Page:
PENTAGON: ADMIRAL POISED TO BE NAVY SEC RETIRES - The four-star admiral set to become the Navy's top officer on Aug. 1 will instead retire, an extraordinary downfall prompted by what Navy Secretary Richard Spencer on Sunday called poor judgment regarding a professional relationship (AP). Spencer provided no details about the unnamed individual, but other officials said Spencer was referring to [Adm. William] Moran having recently taken public affairs counsel from Chris Servello, who was removed from his position as public affairs adviser to Richardson in 2017 and given a non-punitive letter of reprimand for drinking and fraternizing with junior officers during and after a December 2016 Navy Christmas party.

JUSTICE: JEFF EPSTEIN ARRESTED IN NEW YORK - Federal prosecutors appear to have resurrected a federal sex crimes case against the billionaire financier Jeffrey Epstein by focusing on accusations that he sexually assaulted girls at his mansion in Manhattan — more than a decade after a widely criticized plea deal shielded him from similar charges in Florida (New York Times). Federal prosecutors are expected to unseal the new charges on Monday accusing Mr. Epstein, 66, of running a sex-trafficking operation that lured dozens of underage girls, some as young as 14, to his Upper East Side home, according to three law enforcement officials. He was arrested on Saturday at Teterboro Airport in New Jersey, after arriving on a private flight from France, two law enforcement officials said. The sex trafficking charges carry a combined maximum sentence of up to 45 years in prison.

OHIO: BILLS WOULD DECRIMINALIZE MARIJUANA - Bills working their way through the Ohio Legislature would reduce punishment for some drug crimes while favoring treatment over automatic prosecution (AP). The measures are part of a national debate over reducing prison populations while responding to the nation's opioid addiction epidemic. A proposal passed by the House last month expands the use of a program allowing judges to order treatment instead of prosecution for defendants facing low-level drug charges. Judges could deny treatment requests but would have to list reasons why they feel jail, fines or both are a better option. The legislation would also make it easier for Ohioans to seal records involving low-level nonviolent and non-sexual offenses to help them move forward with their lives. A pending Senate bill would reduce low-level drug possession crimes from felonies to misdemeanors, and also allow treatment instead of prosecution. The court could put the misdemeanor cases on hold until offenders undergo treatment. "And if they complete that treatment, then the case is never prosecuted, never part of that person's record," said state Sen. John Eklund, a Republican from Portage County and Judiciary Committee Chairman and co-author of the bill. "If they screw up, they'll be convicted or prosecuted on a unclassified misdemeanor."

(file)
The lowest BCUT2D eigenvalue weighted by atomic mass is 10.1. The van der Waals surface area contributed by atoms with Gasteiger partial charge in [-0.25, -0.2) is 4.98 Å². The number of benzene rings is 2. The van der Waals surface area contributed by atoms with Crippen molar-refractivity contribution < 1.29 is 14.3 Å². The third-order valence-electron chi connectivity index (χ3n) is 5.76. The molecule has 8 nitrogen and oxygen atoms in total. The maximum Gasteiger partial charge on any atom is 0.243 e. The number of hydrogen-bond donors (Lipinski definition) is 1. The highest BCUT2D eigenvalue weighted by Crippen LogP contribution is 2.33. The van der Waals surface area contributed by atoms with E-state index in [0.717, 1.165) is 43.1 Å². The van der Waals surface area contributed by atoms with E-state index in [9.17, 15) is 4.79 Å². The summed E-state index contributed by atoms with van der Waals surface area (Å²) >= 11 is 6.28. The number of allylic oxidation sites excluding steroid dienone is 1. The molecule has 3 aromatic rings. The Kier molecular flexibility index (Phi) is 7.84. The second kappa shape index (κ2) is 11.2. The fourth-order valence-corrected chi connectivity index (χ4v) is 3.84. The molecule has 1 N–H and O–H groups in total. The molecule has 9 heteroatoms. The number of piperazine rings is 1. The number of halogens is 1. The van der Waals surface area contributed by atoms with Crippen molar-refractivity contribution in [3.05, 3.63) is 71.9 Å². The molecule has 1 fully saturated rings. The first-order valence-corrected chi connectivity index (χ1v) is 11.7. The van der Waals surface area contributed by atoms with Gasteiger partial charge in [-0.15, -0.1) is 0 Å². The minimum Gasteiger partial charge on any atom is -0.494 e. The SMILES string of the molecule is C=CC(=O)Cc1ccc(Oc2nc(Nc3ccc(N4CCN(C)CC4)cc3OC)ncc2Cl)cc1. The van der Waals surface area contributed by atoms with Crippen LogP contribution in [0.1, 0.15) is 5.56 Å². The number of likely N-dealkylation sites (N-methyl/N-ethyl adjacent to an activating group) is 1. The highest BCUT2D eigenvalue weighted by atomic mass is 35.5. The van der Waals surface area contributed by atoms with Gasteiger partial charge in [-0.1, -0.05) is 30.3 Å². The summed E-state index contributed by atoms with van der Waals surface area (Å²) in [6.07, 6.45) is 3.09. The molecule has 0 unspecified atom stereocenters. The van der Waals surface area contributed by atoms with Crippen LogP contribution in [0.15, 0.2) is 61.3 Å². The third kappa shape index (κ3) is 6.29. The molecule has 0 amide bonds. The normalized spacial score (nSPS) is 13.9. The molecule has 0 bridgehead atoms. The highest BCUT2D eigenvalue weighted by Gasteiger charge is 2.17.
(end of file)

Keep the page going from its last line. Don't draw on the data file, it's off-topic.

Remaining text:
SPORTS: U.S. WOMEN WIN WORLD CUP - The United States women’s soccer team was as good as American players promised — maybe even better (AP). Especially Megan Rapinoe, the pink-haired captain who emerged with the Golden Ball as top player, the Golden Boot as top scorer and a world-wide stature as a champion for gender equity. The U.S. won its record fourth Women’s World Cup title and second in a row, beating the Netherlands 2-0 Sunday night when Rapinoe converted a tiebreaking penalty kick in the second half and Rose Lavelle added a goal. Rapinoe scored in the 61st minute after a video review determined Stefanie van der Gragt had fouled Alex Morgan with a kick to the shoulder in the penalty area.


IRAN SURPASSES URANIUM LEVELS: Iran has surpassed the cap on uranium enrichment set by a 2015 nuclear deal with world powers, a spokesman for Iran’s Atomic Energy Organization said Monday, warning that Tehran would take further steps to reduce its commitments under the accord (Washington Post). Speaking to local news agencies, Behrouz Kamalvandi said Iran has exceeded the 3.67 percent limit and was now enriching uranium at 4.5 percent, a rate far below the 90 percent needed to produce a nuclear weapon. He said, however, that there were no obstacles to Tehran enriching at even higher levels.


CITIES: PERU PD TO WEAR BODY CAMS - A northern Indiana city has become the latest community in the state to require police officers to wear body cameras. The Peru Police Department implemented its body-camera program last week after its Board of Works approved policies detailing the cameras' use. The Kokomo Tribune reports that officers must now wear a camera at all times and record every encounter they have with a citizen in the city of about 11,000 residents. Officials say the cameras will decrease resident complaints, use-of-force incidents by police and help the city avoid costly lawsuits. Peru Police Chief Mike Meeks says the department began considering using body cameras a few years ago, but pressed ahead after Indiana lawmakers passed new guidelines on their usage.